Saturday, 27 February 2016

Verisimilitude And Humor

Poul Anderson describes as if from experience combat between fleets of faster than light interstellar spaceships, e.g., when the Terrans attack Avalon in The People Of The Wind or clash with Merseians in Ensign Flandry. See here and here.

Larry Niven and Jerry Pournelle display the same apparent familiarity with interstellar warships:

"'Morning' on a warship is a relative thing. The morning watch is from 0400 to 0800, a time when the human species would normally sleep; but space knows nothing of this. A full crew is needed on the bridge and in the engine room no matter what the time."
-The Mote In God's Eye (London, 1959), p. 140.

Of course it is. We knew that, didn't we? - or realize that we should have done.

Although Anderson occasionally deploys humor, sometimes to good effect, Niven and Pournelle maybe surpass him in this respect:

"[Sally's] face and voice as she said, 'Yes, Mr. Renner?' somehow informed Renner that he looked like a cross between a man and a mole - a remarkable feat of nonverbal communication." (pp. 139-140)


Sean M. Brooks said...

Kaor, Paul!

And, of course, Niven and Pournelle would know of how SEA navies on our Earth keep full watches in bridges, engine rooms, and other key locations. So it was natural to carry this over to a space navy. Which is probably exactly what will happen when real space navies eventually form.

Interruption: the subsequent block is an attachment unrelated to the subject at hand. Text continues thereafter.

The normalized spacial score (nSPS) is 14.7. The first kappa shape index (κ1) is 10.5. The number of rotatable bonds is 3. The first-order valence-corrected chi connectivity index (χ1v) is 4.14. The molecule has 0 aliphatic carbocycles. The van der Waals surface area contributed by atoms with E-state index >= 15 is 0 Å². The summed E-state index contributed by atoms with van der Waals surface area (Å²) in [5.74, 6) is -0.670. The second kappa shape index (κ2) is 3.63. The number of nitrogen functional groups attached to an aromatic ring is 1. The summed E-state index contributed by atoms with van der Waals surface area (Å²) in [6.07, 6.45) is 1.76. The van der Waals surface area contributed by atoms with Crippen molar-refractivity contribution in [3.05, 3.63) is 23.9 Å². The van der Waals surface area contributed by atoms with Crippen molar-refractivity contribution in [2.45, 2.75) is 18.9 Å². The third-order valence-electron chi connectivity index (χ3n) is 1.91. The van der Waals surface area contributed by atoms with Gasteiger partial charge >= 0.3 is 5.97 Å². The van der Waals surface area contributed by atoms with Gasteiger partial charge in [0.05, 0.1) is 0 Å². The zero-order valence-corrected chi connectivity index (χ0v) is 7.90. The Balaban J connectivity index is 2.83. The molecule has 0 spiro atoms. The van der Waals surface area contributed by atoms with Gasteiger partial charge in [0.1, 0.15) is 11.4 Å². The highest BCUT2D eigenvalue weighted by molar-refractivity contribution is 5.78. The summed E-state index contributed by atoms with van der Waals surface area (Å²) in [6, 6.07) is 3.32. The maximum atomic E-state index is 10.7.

Yes, I agree, Niven and Pournelles knew how to be funny in THE MOTE IN GOD'S EYE. I can't recall similar to the ones you quoted from Anderson's works. But I thought "Bicycle Built For Brew" was funny. And so were many of the Hoka stories co-written by Anderson and Dickson.


David Birr said...

Paul and Sean:
I've mentioned the military sf works of John Hemry aka Jack Campbell. Hemry was a US Navy officer, and it SHOWS in his descriptions of life aboard ship, even when they're spaceships.

He can be humorous, too; much of it, though not all, pokes fun at the often low quality of shipboard food. In *The Lost Fleet*, there's a scene noting that someone has taste-tested captured enemy rations. He reports that the only good thing about the enemy food is that it makes the worst of their own seem tasty by comparison. In the first of the *Paul Sinclair* books, a fruitcake is ceremoniously fired out into deep space, as a New Year's celebration and "a warning to all the universe of the awful culinary weapons available to the human race."

In the third book of the *Stark's War* trilogy, the US Army mutineers are declared outlaw by the United Nations. One soldier points out that this means "...we're now at war with every country on Earth. That must be some kind of record."
Another replies, "I for one am proud. And with Ethan Stark leading us, this might just be the beginning. We may yet encounter an alien species and end up at war with them, too."

Sean M. Brooks said...

Hi, David!

I'm not surprised at how Jack Campbell's stories of a space navy drew upon his experiences as a US Navy officer. You know my view, space navies will be much like our sea navies in organization, terminology, lousy food, etc.

There's an amusing scene in Anderson's WE CLAIM THESE STARS when Dominic Flandry thought it necessary to keep Chives on the bridge of his speedster with him as a co-pilot, and accept eating Navy cuisine for a while.

However bland or even bad military style MREs are, I hope army and navy people no longer have to gag down hardtack infested with worms! (Smiles)